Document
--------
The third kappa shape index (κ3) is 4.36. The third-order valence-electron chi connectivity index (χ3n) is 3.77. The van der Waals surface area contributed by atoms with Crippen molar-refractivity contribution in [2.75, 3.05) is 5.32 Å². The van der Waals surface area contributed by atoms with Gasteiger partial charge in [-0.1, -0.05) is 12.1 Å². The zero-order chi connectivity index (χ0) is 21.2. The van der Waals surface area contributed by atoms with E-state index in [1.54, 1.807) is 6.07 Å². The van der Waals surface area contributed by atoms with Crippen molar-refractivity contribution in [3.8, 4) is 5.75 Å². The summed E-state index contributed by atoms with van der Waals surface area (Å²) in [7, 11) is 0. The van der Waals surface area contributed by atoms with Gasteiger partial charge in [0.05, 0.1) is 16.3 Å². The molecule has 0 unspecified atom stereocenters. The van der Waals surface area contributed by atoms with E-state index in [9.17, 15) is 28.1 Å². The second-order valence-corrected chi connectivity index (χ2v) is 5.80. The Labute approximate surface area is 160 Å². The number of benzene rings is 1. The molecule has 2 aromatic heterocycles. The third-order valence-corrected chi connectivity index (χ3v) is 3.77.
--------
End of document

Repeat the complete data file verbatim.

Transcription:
The third kappa shape index (κ3) is 4.36. The third-order valence-electron chi connectivity index (χ3n) is 3.77. The van der Waals surface area contributed by atoms with Crippen molar-refractivity contribution in [2.75, 3.05) is 5.32 Å². The van der Waals surface area contributed by atoms with Gasteiger partial charge in [-0.1, -0.05) is 12.1 Å². The zero-order chi connectivity index (χ0) is 21.2. The van der Waals surface area contributed by atoms with E-state index in [1.54, 1.807) is 6.07 Å². The van der Waals surface area contributed by atoms with Crippen molar-refractivity contribution in [3.8, 4) is 5.75 Å². The summed E-state index contributed by atoms with van der Waals surface area (Å²) in [7, 11) is 0. The van der Waals surface area contributed by atoms with Gasteiger partial charge in [0.05, 0.1) is 16.3 Å². The molecule has 0 unspecified atom stereocenters. The van der Waals surface area contributed by atoms with E-state index in [9.17, 15) is 28.1 Å². The second-order valence-corrected chi connectivity index (χ2v) is 5.80. The Labute approximate surface area is 160 Å². The number of benzene rings is 1. The molecule has 2 aromatic heterocycles. The third-order valence-corrected chi connectivity index (χ3v) is 3.77.